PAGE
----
The ruling could result in the re-opening of thousands of residency applications, newspaper Politiken reports.
In cases dating back to 2003, Denmark has rejected applications for residency on the basis of family reunification for Turkish citizens due to a now-defunct rule known as the ‘association’ or 'attachment' clause (tilknytningskravet) which formed part of Danish immigration law until last year.
The clause enabled family reunification to be rejected on the grounds that the couple has a closer connection to the source country of the applicant than to Denmark.
Family reunification itself can be applied for by persons who are partners or immediate family members of individuals already resident in Denmark.
But the use of an ‘association clause’ in this way is illegal, according to Wednesday’s ruling by the CJEU.
Since the 1960s, Turkey has had an agreement in place with the EU which provides for it to be treated as if it was a member state in relation to certain areas. It is this agreement that is infringed by the Danish family reunification decisions, Politiken writes.
The CJEU ruling could also impact cases involving nationals of countries other than Turkey, according to a previous assessment by the Danish Ministry of Immigration and Integration. Thousands of settled cases involving family reunification may have to be reopened as a result of Wednesday’s outcome at the CJEU.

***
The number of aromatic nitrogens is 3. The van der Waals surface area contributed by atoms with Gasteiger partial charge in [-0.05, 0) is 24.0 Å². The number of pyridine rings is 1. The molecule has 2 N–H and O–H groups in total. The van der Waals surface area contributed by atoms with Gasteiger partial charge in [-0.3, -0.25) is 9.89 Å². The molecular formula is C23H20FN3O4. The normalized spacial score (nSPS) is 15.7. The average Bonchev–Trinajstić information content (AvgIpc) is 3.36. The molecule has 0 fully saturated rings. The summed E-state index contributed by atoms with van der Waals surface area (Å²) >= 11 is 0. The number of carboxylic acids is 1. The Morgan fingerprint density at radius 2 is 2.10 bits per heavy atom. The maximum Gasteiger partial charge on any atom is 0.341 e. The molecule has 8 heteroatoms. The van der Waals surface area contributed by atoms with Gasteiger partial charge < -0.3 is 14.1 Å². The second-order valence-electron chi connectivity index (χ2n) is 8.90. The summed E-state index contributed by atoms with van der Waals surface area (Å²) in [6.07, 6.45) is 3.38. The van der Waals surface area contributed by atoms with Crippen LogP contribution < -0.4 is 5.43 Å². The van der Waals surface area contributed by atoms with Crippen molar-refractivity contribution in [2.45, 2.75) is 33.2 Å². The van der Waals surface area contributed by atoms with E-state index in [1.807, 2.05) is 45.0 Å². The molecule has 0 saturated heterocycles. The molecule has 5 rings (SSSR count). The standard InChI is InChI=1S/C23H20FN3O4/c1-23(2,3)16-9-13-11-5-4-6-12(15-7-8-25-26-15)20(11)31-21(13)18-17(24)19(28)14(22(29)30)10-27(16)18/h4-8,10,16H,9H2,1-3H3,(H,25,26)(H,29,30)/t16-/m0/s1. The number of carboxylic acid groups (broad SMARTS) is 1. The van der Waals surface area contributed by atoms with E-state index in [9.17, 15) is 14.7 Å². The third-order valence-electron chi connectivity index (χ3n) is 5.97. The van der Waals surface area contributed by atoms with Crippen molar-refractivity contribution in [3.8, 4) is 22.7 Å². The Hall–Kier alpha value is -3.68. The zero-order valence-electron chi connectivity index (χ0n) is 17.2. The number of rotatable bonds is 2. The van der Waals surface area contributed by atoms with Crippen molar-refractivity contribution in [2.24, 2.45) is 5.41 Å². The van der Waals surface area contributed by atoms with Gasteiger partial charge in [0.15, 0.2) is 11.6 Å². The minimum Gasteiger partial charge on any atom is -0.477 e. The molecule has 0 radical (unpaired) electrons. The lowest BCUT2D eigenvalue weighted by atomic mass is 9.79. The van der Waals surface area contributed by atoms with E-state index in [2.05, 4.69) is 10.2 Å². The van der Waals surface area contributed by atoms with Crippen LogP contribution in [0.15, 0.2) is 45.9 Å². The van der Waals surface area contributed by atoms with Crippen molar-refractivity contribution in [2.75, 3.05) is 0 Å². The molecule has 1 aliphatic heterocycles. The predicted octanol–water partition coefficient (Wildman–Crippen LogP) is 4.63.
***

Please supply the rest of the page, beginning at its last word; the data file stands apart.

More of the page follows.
In 2014-15, over 14,000 people were refused family reunification with their spouses, the newspaper reports. The association requirement was scrapped last summer as rules were revamped.
Minister for Immigration and Integration Mattias Tesfaye has previously – and prior to taking over the ministry following June’s general election – called the outcome a “potential roadside bomb in Danish immigration politics”, but also said in a 2016 interview with Politiken that his Social Democrat party would “obey rulings that are given” by the EU court.
Thomas Ryhl, the lawyer who brought the case against Denmark on behalf of a Turkish national who works in Denmark and wants his wife to be permitted to join him in the country, called the ruling “superb” in comments to Politiken.
“We expect this ruling to mean that many married couples will be able to get their cases re-opened, and be granted family reunification permits so that after 2, 5, 10 or 15 years’ waiting, they can be allowed to live together – in Denmark, if that’s what they still want,” Ryhl said.